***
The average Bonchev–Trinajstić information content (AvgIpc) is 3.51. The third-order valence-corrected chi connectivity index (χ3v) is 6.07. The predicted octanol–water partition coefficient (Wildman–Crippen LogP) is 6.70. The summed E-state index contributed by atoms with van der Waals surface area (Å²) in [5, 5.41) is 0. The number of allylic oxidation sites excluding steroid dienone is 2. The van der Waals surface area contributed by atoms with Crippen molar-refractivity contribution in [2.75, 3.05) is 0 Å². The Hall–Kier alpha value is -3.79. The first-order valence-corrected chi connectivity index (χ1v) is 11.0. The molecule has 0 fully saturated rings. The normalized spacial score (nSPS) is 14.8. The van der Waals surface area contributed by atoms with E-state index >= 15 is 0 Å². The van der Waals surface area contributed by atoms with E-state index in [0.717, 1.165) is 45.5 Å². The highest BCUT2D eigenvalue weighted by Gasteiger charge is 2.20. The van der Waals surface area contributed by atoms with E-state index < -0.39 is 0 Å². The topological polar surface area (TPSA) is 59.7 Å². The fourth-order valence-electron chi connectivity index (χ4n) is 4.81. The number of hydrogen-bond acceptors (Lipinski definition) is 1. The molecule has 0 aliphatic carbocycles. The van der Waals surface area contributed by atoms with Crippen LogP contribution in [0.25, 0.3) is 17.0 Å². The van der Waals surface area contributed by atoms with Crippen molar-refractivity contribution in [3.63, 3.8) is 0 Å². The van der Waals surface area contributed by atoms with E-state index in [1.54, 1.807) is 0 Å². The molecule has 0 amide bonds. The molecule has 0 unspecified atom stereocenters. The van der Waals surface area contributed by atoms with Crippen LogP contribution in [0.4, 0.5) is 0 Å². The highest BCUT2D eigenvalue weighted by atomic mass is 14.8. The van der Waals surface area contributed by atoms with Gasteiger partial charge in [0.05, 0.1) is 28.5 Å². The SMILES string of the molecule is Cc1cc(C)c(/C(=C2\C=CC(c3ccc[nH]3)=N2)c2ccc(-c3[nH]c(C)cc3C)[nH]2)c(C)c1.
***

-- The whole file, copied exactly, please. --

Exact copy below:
The average Bonchev–Trinajstić information content (AvgIpc) is 3.51. The third-order valence-corrected chi connectivity index (χ3v) is 6.07. The predicted octanol–water partition coefficient (Wildman–Crippen LogP) is 6.70. The summed E-state index contributed by atoms with van der Waals surface area (Å²) in [5, 5.41) is 0. The number of allylic oxidation sites excluding steroid dienone is 2. The van der Waals surface area contributed by atoms with Crippen molar-refractivity contribution in [2.75, 3.05) is 0 Å². The Hall–Kier alpha value is -3.79. The first-order valence-corrected chi connectivity index (χ1v) is 11.0. The molecule has 0 fully saturated rings. The normalized spacial score (nSPS) is 14.8. The van der Waals surface area contributed by atoms with E-state index >= 15 is 0 Å². The van der Waals surface area contributed by atoms with E-state index in [0.717, 1.165) is 45.5 Å². The highest BCUT2D eigenvalue weighted by Gasteiger charge is 2.20. The van der Waals surface area contributed by atoms with E-state index < -0.39 is 0 Å². The topological polar surface area (TPSA) is 59.7 Å². The fourth-order valence-electron chi connectivity index (χ4n) is 4.81. The number of hydrogen-bond acceptors (Lipinski definition) is 1. The molecule has 0 aliphatic carbocycles. The van der Waals surface area contributed by atoms with Crippen LogP contribution in [0.25, 0.3) is 17.0 Å². The van der Waals surface area contributed by atoms with Crippen molar-refractivity contribution in [3.63, 3.8) is 0 Å². The van der Waals surface area contributed by atoms with E-state index in [1.54, 1.807) is 0 Å². The molecule has 0 amide bonds. The molecule has 0 unspecified atom stereocenters. The van der Waals surface area contributed by atoms with Crippen LogP contribution in [0.4, 0.5) is 0 Å². The highest BCUT2D eigenvalue weighted by atomic mass is 14.8. The van der Waals surface area contributed by atoms with Gasteiger partial charge in [0.05, 0.1) is 28.5 Å². The SMILES string of the molecule is Cc1cc(C)c(/C(=C2\C=CC(c3ccc[nH]3)=N2)c2ccc(-c3[nH]c(C)cc3C)[nH]2)c(C)c1.